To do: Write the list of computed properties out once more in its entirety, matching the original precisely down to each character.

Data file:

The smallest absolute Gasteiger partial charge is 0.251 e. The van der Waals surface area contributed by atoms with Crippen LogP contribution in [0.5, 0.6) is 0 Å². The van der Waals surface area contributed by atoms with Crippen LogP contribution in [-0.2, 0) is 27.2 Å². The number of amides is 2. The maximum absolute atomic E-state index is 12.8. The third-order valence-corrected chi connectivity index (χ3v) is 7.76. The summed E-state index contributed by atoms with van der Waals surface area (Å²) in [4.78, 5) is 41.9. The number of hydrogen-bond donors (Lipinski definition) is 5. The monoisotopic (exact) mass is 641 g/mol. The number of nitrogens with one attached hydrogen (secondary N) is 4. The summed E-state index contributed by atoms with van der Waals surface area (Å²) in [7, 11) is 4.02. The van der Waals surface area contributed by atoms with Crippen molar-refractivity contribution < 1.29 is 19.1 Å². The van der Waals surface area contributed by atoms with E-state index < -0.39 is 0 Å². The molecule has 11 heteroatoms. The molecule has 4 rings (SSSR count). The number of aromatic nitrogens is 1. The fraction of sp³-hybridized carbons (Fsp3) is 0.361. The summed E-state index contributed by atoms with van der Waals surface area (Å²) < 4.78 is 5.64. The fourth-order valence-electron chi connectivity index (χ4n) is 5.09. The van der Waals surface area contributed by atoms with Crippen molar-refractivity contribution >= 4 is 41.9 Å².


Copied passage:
The smallest absolute Gasteiger partial charge is 0.251 e. The van der Waals surface area contributed by atoms with Crippen LogP contribution in [0.5, 0.6) is 0 Å². The van der Waals surface area contributed by atoms with Crippen LogP contribution in [-0.2, 0) is 27.2 Å². The number of amides is 2. The maximum absolute atomic E-state index is 12.8. The third-order valence-corrected chi connectivity index (χ3v) is 7.76. The summed E-state index contributed by atoms with van der Waals surface area (Å²) in [4.78, 5) is 41.9. The number of hydrogen-bond donors (Lipinski definition) is 5. The monoisotopic (exact) mass is 641 g/mol. The number of nitrogens with one attached hydrogen (secondary N) is 4. The summed E-state index contributed by atoms with van der Waals surface area (Å²) in [7, 11) is 4.02. The van der Waals surface area contributed by atoms with Crippen molar-refractivity contribution < 1.29 is 19.1 Å². The van der Waals surface area contributed by atoms with E-state index < -0.39 is 0 Å². The molecule has 11 heteroatoms. The molecule has 4 rings (SSSR count). The number of aromatic nitrogens is 1. The fraction of sp³-hybridized carbons (Fsp3) is 0.361. The summed E-state index contributed by atoms with van der Waals surface area (Å²) < 4.78 is 5.64. The fourth-order valence-electron chi connectivity index (χ4n) is 5.09. The van der Waals surface area contributed by atoms with Crippen molar-refractivity contribution >= 4 is 41.9 Å².